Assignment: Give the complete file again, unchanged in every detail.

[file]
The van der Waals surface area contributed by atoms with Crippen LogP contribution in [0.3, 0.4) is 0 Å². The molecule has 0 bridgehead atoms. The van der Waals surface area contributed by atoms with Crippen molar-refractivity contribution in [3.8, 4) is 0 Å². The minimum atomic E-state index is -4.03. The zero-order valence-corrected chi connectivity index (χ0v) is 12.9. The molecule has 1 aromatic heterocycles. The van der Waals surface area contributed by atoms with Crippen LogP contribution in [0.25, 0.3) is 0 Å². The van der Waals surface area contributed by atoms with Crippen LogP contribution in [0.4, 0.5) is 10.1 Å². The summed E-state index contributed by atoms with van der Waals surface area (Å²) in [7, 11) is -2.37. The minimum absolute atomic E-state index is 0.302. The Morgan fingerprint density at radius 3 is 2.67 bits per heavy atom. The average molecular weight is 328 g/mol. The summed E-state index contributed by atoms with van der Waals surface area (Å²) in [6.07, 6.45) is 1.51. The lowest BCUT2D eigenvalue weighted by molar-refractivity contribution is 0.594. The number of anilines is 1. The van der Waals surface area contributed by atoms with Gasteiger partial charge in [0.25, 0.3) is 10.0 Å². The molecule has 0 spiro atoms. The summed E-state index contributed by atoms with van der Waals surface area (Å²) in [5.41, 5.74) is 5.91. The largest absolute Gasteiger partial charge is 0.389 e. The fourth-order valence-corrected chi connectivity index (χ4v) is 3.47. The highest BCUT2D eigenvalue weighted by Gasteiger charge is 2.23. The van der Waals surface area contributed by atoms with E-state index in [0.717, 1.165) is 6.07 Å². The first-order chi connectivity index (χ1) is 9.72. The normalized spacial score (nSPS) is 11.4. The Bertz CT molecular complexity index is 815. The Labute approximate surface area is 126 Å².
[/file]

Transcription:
The van der Waals surface area contributed by atoms with Crippen LogP contribution in [0.3, 0.4) is 0 Å². The molecule has 0 bridgehead atoms. The van der Waals surface area contributed by atoms with Crippen molar-refractivity contribution in [3.8, 4) is 0 Å². The minimum atomic E-state index is -4.03. The zero-order valence-corrected chi connectivity index (χ0v) is 12.9. The molecule has 1 aromatic heterocycles. The van der Waals surface area contributed by atoms with Crippen LogP contribution in [0.25, 0.3) is 0 Å². The van der Waals surface area contributed by atoms with Crippen LogP contribution in [0.4, 0.5) is 10.1 Å². The summed E-state index contributed by atoms with van der Waals surface area (Å²) in [7, 11) is -2.37. The minimum absolute atomic E-state index is 0.302. The Morgan fingerprint density at radius 3 is 2.67 bits per heavy atom. The average molecular weight is 328 g/mol. The summed E-state index contributed by atoms with van der Waals surface area (Å²) in [6.07, 6.45) is 1.51. The lowest BCUT2D eigenvalue weighted by molar-refractivity contribution is 0.594. The number of anilines is 1. The van der Waals surface area contributed by atoms with Gasteiger partial charge in [0.25, 0.3) is 10.0 Å². The molecule has 0 spiro atoms. The summed E-state index contributed by atoms with van der Waals surface area (Å²) in [5.41, 5.74) is 5.91. The largest absolute Gasteiger partial charge is 0.389 e. The fourth-order valence-corrected chi connectivity index (χ4v) is 3.47. The highest BCUT2D eigenvalue weighted by Gasteiger charge is 2.23. The van der Waals surface area contributed by atoms with E-state index in [0.717, 1.165) is 6.07 Å². The first-order chi connectivity index (χ1) is 9.72. The normalized spacial score (nSPS) is 11.4. The Bertz CT molecular complexity index is 815. The Labute approximate surface area is 126 Å².